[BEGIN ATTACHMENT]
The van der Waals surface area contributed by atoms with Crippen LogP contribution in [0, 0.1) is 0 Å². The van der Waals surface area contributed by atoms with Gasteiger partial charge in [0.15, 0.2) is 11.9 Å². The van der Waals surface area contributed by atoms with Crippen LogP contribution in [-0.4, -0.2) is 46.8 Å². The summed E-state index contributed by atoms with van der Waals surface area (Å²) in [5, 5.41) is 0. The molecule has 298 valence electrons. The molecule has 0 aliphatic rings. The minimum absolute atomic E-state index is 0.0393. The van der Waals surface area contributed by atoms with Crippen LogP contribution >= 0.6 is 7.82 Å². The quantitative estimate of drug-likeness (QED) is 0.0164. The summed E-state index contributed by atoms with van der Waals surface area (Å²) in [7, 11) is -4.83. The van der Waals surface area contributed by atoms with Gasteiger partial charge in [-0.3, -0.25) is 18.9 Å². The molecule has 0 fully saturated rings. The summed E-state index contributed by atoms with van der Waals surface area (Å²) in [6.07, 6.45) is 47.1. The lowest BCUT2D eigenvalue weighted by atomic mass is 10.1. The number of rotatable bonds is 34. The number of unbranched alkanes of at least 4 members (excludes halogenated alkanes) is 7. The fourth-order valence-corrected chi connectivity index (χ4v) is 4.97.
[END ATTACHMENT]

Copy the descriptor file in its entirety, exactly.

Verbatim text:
The van der Waals surface area contributed by atoms with Crippen LogP contribution in [0, 0.1) is 0 Å². The van der Waals surface area contributed by atoms with Gasteiger partial charge in [0.15, 0.2) is 11.9 Å². The van der Waals surface area contributed by atoms with Crippen LogP contribution in [-0.4, -0.2) is 46.8 Å². The summed E-state index contributed by atoms with van der Waals surface area (Å²) in [5, 5.41) is 0. The molecule has 298 valence electrons. The molecule has 0 aliphatic rings. The minimum absolute atomic E-state index is 0.0393. The van der Waals surface area contributed by atoms with Crippen LogP contribution >= 0.6 is 7.82 Å². The quantitative estimate of drug-likeness (QED) is 0.0164. The summed E-state index contributed by atoms with van der Waals surface area (Å²) in [7, 11) is -4.83. The van der Waals surface area contributed by atoms with Gasteiger partial charge in [-0.3, -0.25) is 18.9 Å². The molecule has 0 fully saturated rings. The summed E-state index contributed by atoms with van der Waals surface area (Å²) in [6.07, 6.45) is 47.1. The lowest BCUT2D eigenvalue weighted by atomic mass is 10.1. The number of rotatable bonds is 34. The number of unbranched alkanes of at least 4 members (excludes halogenated alkanes) is 7. The fourth-order valence-corrected chi connectivity index (χ4v) is 4.97.